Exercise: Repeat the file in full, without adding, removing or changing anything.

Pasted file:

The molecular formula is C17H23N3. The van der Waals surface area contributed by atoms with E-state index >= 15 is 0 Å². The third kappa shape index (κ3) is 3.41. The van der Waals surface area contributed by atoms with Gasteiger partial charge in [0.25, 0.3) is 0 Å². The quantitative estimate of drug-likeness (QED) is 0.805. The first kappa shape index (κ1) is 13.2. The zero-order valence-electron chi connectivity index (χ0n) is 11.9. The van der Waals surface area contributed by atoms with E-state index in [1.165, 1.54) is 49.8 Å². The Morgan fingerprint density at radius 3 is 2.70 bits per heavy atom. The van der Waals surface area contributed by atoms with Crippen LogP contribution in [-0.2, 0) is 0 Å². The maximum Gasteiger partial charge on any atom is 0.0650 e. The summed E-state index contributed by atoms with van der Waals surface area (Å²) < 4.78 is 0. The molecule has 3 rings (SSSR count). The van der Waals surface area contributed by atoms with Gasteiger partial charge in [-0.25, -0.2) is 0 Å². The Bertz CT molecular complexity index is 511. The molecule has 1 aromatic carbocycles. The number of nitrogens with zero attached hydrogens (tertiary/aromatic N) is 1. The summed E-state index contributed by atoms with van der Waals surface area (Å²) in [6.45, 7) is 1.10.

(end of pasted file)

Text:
The molecular formula is C17H23N3. The van der Waals surface area contributed by atoms with E-state index >= 15 is 0 Å². The third kappa shape index (κ3) is 3.41. The van der Waals surface area contributed by atoms with Gasteiger partial charge in [0.25, 0.3) is 0 Å². The quantitative estimate of drug-likeness (QED) is 0.805. The first kappa shape index (κ1) is 13.2. The zero-order valence-electron chi connectivity index (χ0n) is 11.9. The van der Waals surface area contributed by atoms with E-state index in [1.165, 1.54) is 49.8 Å². The Morgan fingerprint density at radius 3 is 2.70 bits per heavy atom. The van der Waals surface area contributed by atoms with Crippen LogP contribution in [-0.2, 0) is 0 Å². The maximum Gasteiger partial charge on any atom is 0.0650 e. The summed E-state index contributed by atoms with van der Waals surface area (Å²) < 4.78 is 0. The molecule has 3 rings (SSSR count). The van der Waals surface area contributed by atoms with Gasteiger partial charge in [-0.25, -0.2) is 0 Å². The Bertz CT molecular complexity index is 511. The molecule has 1 aromatic carbocycles. The number of nitrogens with zero attached hydrogens (tertiary/aromatic N) is 1. The summed E-state index contributed by atoms with van der Waals surface area (Å²) in [6.45, 7) is 1.10.